In the health and social sciences, longitudinal data have often been analyzed without taking into account the dependence between observations of the same subject. Furthermore, consideration is rarely given to the fact that longitudinal data may come from a non-normal distribution. In addition to describing the aims and types of longitudinal designs this paper presents three approaches based on generalized estimating equations that do take into account the lack of independence in data, as well as the type of distribution. These approaches are the marginal model (population-average model), the random effects model (subject-specific model), and the transition model (Markov model or auto-correlation model). Finally, these models are applied to empirical data by means of specific procedures included in SAS, namely GENMOD, MIXED, and GLIMMIX.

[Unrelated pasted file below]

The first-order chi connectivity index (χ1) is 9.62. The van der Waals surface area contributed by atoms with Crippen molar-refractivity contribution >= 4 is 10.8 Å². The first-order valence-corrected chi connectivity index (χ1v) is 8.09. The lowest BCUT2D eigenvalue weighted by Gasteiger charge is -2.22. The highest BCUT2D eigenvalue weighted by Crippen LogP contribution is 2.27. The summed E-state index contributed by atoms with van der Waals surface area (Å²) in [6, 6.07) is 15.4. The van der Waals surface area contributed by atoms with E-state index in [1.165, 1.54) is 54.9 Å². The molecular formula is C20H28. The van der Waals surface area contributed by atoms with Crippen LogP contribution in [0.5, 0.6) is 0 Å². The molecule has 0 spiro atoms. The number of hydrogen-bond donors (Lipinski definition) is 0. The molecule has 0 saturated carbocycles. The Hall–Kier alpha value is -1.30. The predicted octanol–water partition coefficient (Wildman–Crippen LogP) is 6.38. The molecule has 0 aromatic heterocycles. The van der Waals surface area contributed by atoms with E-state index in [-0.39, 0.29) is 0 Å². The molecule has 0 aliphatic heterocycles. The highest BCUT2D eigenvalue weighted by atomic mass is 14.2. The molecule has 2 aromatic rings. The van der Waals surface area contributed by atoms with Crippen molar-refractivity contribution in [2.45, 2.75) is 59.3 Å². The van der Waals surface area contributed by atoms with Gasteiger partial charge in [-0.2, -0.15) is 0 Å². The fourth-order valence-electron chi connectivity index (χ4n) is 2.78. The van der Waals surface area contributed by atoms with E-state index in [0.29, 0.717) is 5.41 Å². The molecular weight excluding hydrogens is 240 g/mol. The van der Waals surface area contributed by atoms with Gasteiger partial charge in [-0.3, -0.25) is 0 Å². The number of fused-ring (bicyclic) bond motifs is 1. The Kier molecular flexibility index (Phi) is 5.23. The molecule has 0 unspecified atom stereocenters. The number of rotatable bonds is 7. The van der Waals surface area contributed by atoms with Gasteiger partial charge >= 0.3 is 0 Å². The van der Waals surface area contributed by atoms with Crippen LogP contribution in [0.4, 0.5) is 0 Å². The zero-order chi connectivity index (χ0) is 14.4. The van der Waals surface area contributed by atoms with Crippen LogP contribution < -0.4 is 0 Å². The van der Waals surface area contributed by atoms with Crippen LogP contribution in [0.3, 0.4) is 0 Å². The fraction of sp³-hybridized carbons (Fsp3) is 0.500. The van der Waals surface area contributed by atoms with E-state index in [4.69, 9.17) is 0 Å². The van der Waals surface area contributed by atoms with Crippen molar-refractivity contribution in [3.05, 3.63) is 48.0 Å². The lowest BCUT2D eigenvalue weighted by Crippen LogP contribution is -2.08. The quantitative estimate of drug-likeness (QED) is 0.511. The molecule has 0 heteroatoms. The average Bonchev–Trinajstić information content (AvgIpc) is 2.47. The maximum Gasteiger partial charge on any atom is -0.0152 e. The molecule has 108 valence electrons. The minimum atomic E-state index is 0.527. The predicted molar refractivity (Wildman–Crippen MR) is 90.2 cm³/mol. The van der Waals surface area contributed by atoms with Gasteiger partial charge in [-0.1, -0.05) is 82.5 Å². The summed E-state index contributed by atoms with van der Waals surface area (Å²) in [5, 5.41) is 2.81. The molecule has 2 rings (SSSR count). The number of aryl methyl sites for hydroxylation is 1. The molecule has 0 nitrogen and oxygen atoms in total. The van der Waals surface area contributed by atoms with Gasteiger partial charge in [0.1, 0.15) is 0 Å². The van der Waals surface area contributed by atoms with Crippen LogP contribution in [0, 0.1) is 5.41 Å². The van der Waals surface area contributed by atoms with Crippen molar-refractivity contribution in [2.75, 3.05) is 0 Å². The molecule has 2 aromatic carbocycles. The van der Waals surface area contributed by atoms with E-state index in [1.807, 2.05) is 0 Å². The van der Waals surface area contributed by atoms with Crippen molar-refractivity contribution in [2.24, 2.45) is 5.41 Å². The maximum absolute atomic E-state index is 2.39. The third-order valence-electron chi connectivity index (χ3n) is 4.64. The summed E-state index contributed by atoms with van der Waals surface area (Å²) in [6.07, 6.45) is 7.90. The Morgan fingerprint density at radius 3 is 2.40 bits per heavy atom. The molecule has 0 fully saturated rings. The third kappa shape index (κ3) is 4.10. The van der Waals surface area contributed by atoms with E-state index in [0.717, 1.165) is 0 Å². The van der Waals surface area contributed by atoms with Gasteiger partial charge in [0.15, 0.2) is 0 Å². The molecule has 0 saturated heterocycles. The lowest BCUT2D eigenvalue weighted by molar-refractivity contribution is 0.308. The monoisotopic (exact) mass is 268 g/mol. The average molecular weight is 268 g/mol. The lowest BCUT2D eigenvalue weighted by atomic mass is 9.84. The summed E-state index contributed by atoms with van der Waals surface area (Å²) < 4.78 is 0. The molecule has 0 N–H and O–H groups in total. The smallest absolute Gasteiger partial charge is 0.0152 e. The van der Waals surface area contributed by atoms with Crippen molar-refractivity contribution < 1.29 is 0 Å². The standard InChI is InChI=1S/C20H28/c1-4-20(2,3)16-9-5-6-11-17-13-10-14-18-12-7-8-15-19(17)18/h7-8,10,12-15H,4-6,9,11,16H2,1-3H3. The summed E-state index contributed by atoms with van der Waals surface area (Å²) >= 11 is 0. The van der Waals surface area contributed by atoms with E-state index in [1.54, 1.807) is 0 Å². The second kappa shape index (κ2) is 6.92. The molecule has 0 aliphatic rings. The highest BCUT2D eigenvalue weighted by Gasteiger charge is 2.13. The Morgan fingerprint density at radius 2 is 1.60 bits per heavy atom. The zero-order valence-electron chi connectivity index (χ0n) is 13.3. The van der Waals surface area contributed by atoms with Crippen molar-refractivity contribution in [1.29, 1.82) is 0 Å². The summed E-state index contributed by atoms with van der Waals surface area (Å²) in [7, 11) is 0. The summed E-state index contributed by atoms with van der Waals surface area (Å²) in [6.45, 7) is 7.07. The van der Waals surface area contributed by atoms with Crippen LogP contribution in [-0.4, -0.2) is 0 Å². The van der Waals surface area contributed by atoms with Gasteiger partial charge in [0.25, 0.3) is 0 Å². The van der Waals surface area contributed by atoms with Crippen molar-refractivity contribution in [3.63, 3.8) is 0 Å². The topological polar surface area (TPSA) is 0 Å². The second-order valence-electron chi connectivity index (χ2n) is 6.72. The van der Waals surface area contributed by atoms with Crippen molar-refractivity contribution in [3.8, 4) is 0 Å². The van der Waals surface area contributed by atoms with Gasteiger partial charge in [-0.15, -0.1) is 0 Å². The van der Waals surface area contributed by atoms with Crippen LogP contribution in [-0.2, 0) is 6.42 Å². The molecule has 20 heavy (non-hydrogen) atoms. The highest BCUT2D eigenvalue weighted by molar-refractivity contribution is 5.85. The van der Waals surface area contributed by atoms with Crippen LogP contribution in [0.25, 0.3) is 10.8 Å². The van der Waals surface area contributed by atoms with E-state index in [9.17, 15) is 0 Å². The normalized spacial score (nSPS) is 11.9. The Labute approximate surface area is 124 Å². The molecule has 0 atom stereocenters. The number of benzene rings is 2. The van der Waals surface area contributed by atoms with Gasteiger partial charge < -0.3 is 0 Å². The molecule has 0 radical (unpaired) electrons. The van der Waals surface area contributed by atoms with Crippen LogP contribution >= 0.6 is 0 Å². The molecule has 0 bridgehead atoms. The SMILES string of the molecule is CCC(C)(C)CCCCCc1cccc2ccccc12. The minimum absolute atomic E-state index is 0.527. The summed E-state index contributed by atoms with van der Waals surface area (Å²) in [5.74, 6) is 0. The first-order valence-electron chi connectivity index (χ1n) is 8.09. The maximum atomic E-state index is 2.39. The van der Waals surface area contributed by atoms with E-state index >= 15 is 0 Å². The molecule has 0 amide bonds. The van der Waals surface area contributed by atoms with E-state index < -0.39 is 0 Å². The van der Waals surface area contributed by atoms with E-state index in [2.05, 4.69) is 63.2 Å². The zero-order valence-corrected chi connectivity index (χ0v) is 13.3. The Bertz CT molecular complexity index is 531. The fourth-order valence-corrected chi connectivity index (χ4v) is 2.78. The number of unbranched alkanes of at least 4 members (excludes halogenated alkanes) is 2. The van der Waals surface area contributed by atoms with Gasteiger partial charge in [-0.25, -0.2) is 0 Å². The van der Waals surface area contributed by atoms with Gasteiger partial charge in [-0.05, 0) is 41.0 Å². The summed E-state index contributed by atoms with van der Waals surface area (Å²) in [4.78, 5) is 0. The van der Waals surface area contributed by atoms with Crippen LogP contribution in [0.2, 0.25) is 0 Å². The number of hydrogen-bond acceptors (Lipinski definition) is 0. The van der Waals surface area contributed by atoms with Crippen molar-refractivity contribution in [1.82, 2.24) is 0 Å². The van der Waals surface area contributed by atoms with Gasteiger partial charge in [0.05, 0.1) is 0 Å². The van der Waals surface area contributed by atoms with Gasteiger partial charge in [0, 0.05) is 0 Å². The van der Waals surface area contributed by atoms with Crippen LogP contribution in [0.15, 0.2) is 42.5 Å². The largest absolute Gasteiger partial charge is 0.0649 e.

Quality & Quantity – Springer Journals
Published: Feb 18, 2015
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